What does Genesis 11:9 mean?
ESV: Therefore its name was called Babel, because there the LORD confused the language of all the earth. And from there the LORD dispersed them over the face of all the earth.
NIV: That is why it was called Babel --because there the LORD confused the language of the whole world. From there the LORD scattered them over the face of the whole earth.
NASB: Therefore it was named Babel, because there the Lord confused the language of all the earth; and from there the Lord scattered them abroad over the face of all the earth.
CSB: Therefore it is called Babylon, for there the Lord confused the language of the whole earth, and from there the Lord scattered them throughout the earth.
NLT: That is why the city was called Babel, because that is where the Lord confused the people with different languages. In this way he scattered them all over the world.
KJV: Therefore is the name of it called Babel; because the LORD did there confound the language of all the earth: and from thence did the LORD scatter them abroad upon the face of all the earth.
NKJV: Therefore its name is called Babel, because there the Lord confused the language of all the earth; and from there the Lord scattered them abroad over the face of all the earth.
Verse Commentary:
Verse 9 sums up God's act of judgment with a play on words. The word for the name of the city Babel is very similar in Hebrew to the word for "confused." In fact, the whole section of verses 1 through 9 includes several allusions, in the Hebrew language, to the name of Babel. It is very likely that Babel became known as Babylon, the great and ancient city that became a seat of power in the world. This city, in fact, would later become symbolic of the man-centered, worldly system which sets itself against God.

Later, the Babylonians were quite proud of their impressive city. God's people understood, however, that the city's history was evidence that human pride and arrogance cannot stand against God. He stops the plans of humanity anytime He chooses to do so (Job 42:2).

One day, though, God will create a new kingdom with a single language and culture once again. Zephaniah 3:9–11 describes that moment, and the Holy Spirit's act of uniting the languages at Pentecost may hint at it as well (Acts 2:6–11).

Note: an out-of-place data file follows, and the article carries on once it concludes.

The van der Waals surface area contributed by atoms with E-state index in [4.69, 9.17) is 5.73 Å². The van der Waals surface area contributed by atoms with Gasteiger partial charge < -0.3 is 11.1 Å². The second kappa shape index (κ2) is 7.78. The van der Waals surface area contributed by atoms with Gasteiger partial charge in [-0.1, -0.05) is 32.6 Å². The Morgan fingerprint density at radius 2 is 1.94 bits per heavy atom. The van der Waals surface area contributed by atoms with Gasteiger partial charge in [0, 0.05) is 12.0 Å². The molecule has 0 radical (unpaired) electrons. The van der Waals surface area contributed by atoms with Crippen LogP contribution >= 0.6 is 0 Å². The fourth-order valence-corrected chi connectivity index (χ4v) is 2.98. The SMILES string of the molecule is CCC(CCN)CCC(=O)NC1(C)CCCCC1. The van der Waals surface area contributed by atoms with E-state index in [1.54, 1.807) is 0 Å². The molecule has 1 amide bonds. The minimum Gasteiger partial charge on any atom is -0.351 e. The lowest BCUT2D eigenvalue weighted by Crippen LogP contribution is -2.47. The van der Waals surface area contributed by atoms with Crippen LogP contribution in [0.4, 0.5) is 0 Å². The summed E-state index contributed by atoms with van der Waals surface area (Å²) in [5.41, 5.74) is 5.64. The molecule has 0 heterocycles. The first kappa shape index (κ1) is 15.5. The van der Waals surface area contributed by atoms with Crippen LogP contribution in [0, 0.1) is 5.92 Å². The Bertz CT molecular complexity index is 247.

Verse Context:
Genesis 11:1–9 recounts one of the most dramatic acts of God recorded in Genesis. Before the tribes and nations described in Genesis 10 were formed, all the people of the earth shared one language and one culture. They also shared the goal of not wanting to be separated. To that end, they decided to make themselves great by building a great city with an enormous tower—and without apparently acknowledging God. To keep humanity from being too powerful, and lapsing into the widespread sin which inspired the flood, God confuses human languages and scattered mankind around the world. The city of Babel, similar to the Hebrew word for ''confused,'' would later become known as Babylon.
Chapter Summary:
Genesis 11 contains three sections: God confuses and scatters the people of the world to stop the building of Babel and its tower. A genealogy is provided showing the direct links between Noah and Abram. The ''generations'' of Terah are introduced, providing a description of the family out of which God will call Abram to become the father of His chosen people.
Chapter Context:
Genesis 10 provided a table of the nations, describing the peoples and tribes that descended from Noah's three sons and where they settled. Genesis 11 describes how God scattered the peoples of the world after confusing their languages to stop the building of Babel and its tower. The chapter also provides a direct genealogy from Noah to Abram and then introduces Abram by way of his father Terah. The following chapter will begin the story of Abram and God's chosen people, Israel.
Book Summary:
The book of Genesis establishes fundamental truths about God. Among these are His role as the Creator, His holiness, His hatred of sin, His love for mankind, and His willingness to provide for our redemption. We learn not only where mankind has come from, but why the world is in its present form. The book also presents the establishment of Israel, God's chosen people. Many of the principles given in other parts of Scripture depend on the basic ideas presented here in the book of Genesis. Within the framework of the Bible, Genesis explains the bare-bones history of the universe leading up to the captivity of Israel in Egypt, setting the stage for the book of Exodus.
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